Tuesday, October 18, 2016
ARC Review: Of Fire and Stars by Audrey Coulthurst
Title: Of Fire and Stars
Author: Audrey Coulthurst
Rating: 2.5 Stars
Release Date: November 22nd, 2016
I want nothing more than to have the future of fantasy fiction become well-worn stories with women marrying women or men marrying men. I love the fantasy genre and I especially adore that Coulthurst is among the first to write YA LGBTQIA fantasy. But, sadly, I am disappointed to report that Of Fire and Stars is a novel I would recommend skipping, despite the female romance at its core.
For me, one of the main issues with Of Fire and Stars is how completely it throws the reader into its world. We are given no prior knowledge of world-building or character background before cutting straight to Denna's arrival in Mynaria as she prepares to marry Thandi, the prince she has been betrothed to since birth. Denna has had an affinity for fire magic since she was young and though Thandi and his people revile magic, she hopes to keep her abilities a secret for the rest of her life and successfully fulfill her duty to marry the prince and bring an alliance between their two reasons.
Why Mynaria hates magic is a mystery, as is the history of these nations which, very quickly, are upon the bring of war with another small country. Coulthurst tries too hard to create an intriguing political situation but she belittles her audience, failing to give them an adequate backstory or write a unique culture for any of these countries, with the exception of their stance on magic. Thus, the entirety of this novel feels...lacking. It is impossible to get a true grasp of the plot without solid world-building and though the reader becomes accustomed to switching between Denna and Mare, our two narrators, a little more backstory for both heroines would have been useful.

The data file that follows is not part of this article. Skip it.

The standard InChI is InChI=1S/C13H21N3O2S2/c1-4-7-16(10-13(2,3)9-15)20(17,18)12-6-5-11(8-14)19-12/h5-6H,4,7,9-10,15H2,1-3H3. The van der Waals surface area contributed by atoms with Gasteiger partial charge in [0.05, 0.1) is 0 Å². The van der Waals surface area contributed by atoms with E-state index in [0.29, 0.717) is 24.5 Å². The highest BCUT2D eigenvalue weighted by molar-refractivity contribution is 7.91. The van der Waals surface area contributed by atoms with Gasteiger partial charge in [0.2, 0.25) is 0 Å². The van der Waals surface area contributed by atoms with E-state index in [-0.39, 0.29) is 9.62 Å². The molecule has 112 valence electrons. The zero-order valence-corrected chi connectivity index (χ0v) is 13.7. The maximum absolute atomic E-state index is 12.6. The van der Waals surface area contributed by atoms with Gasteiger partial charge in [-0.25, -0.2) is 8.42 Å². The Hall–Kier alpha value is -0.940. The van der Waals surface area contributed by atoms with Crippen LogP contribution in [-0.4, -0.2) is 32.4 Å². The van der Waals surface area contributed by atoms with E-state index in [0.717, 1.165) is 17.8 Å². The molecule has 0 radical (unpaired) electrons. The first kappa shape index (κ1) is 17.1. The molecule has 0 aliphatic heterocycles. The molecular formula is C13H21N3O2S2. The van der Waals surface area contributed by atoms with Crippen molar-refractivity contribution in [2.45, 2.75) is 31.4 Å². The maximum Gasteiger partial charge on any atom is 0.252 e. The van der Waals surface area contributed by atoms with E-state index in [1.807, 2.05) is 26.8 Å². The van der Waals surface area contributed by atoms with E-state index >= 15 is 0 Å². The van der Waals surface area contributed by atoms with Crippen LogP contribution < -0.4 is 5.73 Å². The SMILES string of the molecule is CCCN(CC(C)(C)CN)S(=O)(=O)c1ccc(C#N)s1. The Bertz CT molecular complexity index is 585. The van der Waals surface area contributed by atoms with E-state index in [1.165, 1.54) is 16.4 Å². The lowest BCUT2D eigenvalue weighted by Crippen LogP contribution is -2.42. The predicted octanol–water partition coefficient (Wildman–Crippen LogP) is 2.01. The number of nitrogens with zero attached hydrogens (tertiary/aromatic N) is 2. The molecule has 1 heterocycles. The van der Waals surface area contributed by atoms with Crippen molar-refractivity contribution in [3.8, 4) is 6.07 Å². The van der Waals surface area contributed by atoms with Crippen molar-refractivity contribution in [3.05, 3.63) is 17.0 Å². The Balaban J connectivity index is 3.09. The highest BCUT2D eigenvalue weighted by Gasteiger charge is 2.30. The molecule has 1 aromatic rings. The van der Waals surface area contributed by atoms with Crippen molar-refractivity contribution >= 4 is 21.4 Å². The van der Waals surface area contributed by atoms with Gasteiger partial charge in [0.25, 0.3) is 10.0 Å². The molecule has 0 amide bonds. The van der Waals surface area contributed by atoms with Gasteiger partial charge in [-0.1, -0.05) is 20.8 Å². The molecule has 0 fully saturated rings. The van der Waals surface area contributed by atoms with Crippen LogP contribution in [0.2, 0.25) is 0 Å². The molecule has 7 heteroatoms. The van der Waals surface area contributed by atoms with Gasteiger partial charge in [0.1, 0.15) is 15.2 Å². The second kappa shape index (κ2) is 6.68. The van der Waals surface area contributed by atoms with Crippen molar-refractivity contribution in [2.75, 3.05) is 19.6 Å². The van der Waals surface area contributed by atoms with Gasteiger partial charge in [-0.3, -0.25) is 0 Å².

Speaking of Denna and Mare, I will admit that their romance is satisfactory. It is a slow-burn, classic hate-to-love tale and I enjoyed reading of their growing attraction and friendship. However, once again returning to the lack of world-building, neither Denna nor Mare fully explain why they cannot be together. It isn't forbidden to take on lovers or even marry within the same sex in this world but why Denna and Mare cannot form an alliance, instead of Denna and Thandi, is rather puzzling. While I greatly appreciated the fact that sexuality is so fluid in this novel and many of the characters are bisexual, I almost wonder if all of the characters are bisexual until proven otherwise. And while I have nothing wrong that assumption, it almost seems just as dangerous as the assumption that everyone is heterosexual. It fails to account for sexual diversity in a novel that seems as if it must do that, if nothing else.
Another disappointment, for me, is that at times these characters seem incredibly juvenile. And ignorant, perhaps? Both Denna and Mare have grown up in societies where homosexuality is normal yet they ignore their feelings for one another, passing it off as friendship, for most of the novel. While I find this to be realistic in a society where homosexuality is not accepted, I found it confusing in the society Coulthurst created. I find that this is an increasing issue with YA fantasy, in fact--a fantastical, fictional setting often means that issues that plague our world are non-issues within the novel. But I want fantasy to reflect messages and themes that we can learn from in our own worlds, despite the lack of magic, and Of Fire and Stars rather fails on that account.
I will not deny that this novel is fast-paced and entertaining. There are plot twists, sudden deaths, and of course the secrets of Denna's magic. Her blooming romance with Mare is exciting and their clash of wills, especially the manner in which they change one another, is rewarding. I enjoy both of these heroines, individually and together, but the world they've been placed in makes little sense and raises more questions than it answers. For a debut, this shows promise, certainly, but I hope for YA fantasy with LGBTQIA heroines where the plot is just as good as the romance and the diversity is not limited to that of sexual diversity. We have a long way to go in creating diverse, well-written novels but Coulthurst's debut is certainly an important first step in that direction.